It is a curious and peculiar fact that from the culturally-and-symbolically-insulated vantage point of human existence (and for many if not most of us), the Cosmos is little more than another category and branch of knowledge; another curiosity along with sex, war, religion, politics, popular culture, automobiles and mobile phones (to name an arbitrary and random but prominent few). The set of all things in our world of shared experience, knowledge and technology contains a sub-set of planets, stars and galaxies.
The true mystery and more astounding revelation in all of this is that all of human existence, all of our vainglorious self-importance, all of our values and beliefs, all of our extended-cognition-as-technology and all of our deep biological and planetary history is a vanishingly small sub-set of the set of all things that is the Cosmos. The foundational source and generative conditions for our emergent existence in the Universe are so vast as to beggar even the wildest of dreams; so inexpressibly far beyond this limited little coccoon of ours that for all intents and purposes beyond our own self-validating self-interest in our own presence on this grand stage, we may as well and quite simply never have existed.
The logical insight required to accept this fact of inversely-misattributed and grossly-disproportionate significance seems to be beyond many of us. In presenting an image of the Andromeda Galaxy or the Hubble Ultra Deep Field to an acquaintance, I have received a reflexive response of “that’s science fiction !”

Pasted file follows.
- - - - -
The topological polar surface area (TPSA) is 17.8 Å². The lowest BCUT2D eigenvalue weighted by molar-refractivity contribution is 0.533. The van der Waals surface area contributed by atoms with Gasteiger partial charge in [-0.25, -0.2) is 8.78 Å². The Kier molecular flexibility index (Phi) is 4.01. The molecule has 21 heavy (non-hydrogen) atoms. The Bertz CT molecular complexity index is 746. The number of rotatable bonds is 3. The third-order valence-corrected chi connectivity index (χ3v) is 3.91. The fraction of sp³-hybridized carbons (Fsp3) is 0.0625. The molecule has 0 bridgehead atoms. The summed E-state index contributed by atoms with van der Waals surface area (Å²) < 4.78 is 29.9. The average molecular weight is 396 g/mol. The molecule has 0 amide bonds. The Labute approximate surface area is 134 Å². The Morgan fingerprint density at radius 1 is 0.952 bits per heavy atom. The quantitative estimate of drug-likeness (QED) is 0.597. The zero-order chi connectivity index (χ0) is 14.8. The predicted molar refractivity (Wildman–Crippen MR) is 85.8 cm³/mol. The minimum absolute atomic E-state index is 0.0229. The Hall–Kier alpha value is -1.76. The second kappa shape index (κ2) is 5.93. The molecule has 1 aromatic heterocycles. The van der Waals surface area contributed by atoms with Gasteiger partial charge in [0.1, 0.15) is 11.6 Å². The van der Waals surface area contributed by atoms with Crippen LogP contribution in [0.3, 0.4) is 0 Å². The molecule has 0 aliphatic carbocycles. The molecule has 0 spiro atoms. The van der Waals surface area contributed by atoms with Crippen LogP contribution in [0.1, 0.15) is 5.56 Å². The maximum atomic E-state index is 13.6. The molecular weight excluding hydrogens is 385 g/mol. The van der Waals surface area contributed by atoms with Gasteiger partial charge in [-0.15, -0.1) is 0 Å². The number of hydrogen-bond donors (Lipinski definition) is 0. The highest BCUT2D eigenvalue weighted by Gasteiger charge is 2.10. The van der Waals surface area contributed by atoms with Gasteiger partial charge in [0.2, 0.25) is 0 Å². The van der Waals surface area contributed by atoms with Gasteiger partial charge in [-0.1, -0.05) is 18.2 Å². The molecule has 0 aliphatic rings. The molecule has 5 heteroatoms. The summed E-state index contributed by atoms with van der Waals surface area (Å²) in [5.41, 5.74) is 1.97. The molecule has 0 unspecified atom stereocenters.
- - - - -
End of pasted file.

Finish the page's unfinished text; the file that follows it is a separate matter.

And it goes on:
I am not certain if this is a failure of education so much as it is a combined (or convergent) failure of both intelligence and imagination. Our utterly narcissistic filters and frameworks of projective self-importance, although to a certain point – understandable, are also deeply misleading as to the ultimate nature of our world and our own significance within it.
The historical juncture and inflection point at which technical and theoretical methods or frameworks capable of effective representation and interpretation of humanity’s Cosmological context occur pari passu a tidal surge of peripheral distractions and self-inflating narratives. The most useful thing humanity as a whole might accomplish is to acknowledge its very small, very isolated presence in a spectacularly complex and vast Cosmos. Psychological and cultural factors restrict intelligence and effective perspicacity.
One reply on “Inside Out: How Humanity Fails the Humility (and Intelligence) Test”
The meaning of life is to experience being alive and for most this does not involve much comprehension. Apparently it’s enough to just be a being to be worthwhile and who’s to say otherwise?